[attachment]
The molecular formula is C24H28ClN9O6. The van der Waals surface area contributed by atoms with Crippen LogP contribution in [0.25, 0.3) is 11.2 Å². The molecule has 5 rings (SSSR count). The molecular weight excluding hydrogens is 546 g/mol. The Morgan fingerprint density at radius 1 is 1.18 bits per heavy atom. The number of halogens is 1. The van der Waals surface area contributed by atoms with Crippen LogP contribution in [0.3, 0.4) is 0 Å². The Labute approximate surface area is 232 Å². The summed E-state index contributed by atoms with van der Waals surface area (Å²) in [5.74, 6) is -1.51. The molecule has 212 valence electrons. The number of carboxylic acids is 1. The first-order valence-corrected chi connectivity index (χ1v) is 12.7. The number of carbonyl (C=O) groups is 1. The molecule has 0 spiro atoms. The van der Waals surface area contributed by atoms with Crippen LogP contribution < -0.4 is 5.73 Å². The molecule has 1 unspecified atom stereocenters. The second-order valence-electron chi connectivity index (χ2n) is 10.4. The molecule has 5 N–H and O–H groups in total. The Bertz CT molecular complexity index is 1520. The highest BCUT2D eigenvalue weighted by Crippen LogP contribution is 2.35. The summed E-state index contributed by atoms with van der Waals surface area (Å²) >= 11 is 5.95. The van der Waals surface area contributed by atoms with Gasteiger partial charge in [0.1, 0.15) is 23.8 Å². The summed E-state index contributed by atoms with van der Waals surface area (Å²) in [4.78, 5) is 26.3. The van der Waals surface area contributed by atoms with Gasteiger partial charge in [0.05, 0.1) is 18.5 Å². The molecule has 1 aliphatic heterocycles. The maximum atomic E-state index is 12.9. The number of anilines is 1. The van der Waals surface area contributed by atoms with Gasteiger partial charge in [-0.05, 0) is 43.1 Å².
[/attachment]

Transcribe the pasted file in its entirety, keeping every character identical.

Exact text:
The molecular formula is C24H28ClN9O6. The van der Waals surface area contributed by atoms with Crippen LogP contribution in [0.25, 0.3) is 11.2 Å². The molecule has 5 rings (SSSR count). The molecular weight excluding hydrogens is 546 g/mol. The Morgan fingerprint density at radius 1 is 1.18 bits per heavy atom. The number of halogens is 1. The van der Waals surface area contributed by atoms with Crippen LogP contribution in [0.3, 0.4) is 0 Å². The Labute approximate surface area is 232 Å². The summed E-state index contributed by atoms with van der Waals surface area (Å²) in [5.74, 6) is -1.51. The molecule has 212 valence electrons. The number of carboxylic acids is 1. The first-order valence-corrected chi connectivity index (χ1v) is 12.7. The number of carbonyl (C=O) groups is 1. The molecule has 0 spiro atoms. The van der Waals surface area contributed by atoms with Crippen LogP contribution < -0.4 is 5.73 Å². The molecule has 1 unspecified atom stereocenters. The second-order valence-electron chi connectivity index (χ2n) is 10.4. The molecule has 5 N–H and O–H groups in total. The Bertz CT molecular complexity index is 1520. The highest BCUT2D eigenvalue weighted by Crippen LogP contribution is 2.35. The summed E-state index contributed by atoms with van der Waals surface area (Å²) >= 11 is 5.95. The van der Waals surface area contributed by atoms with Gasteiger partial charge in [0.1, 0.15) is 23.8 Å². The summed E-state index contributed by atoms with van der Waals surface area (Å²) in [4.78, 5) is 26.3. The van der Waals surface area contributed by atoms with Gasteiger partial charge in [0.05, 0.1) is 18.5 Å². The molecule has 1 aliphatic heterocycles. The maximum atomic E-state index is 12.9. The number of anilines is 1. The van der Waals surface area contributed by atoms with Gasteiger partial charge in [-0.05, 0) is 43.1 Å².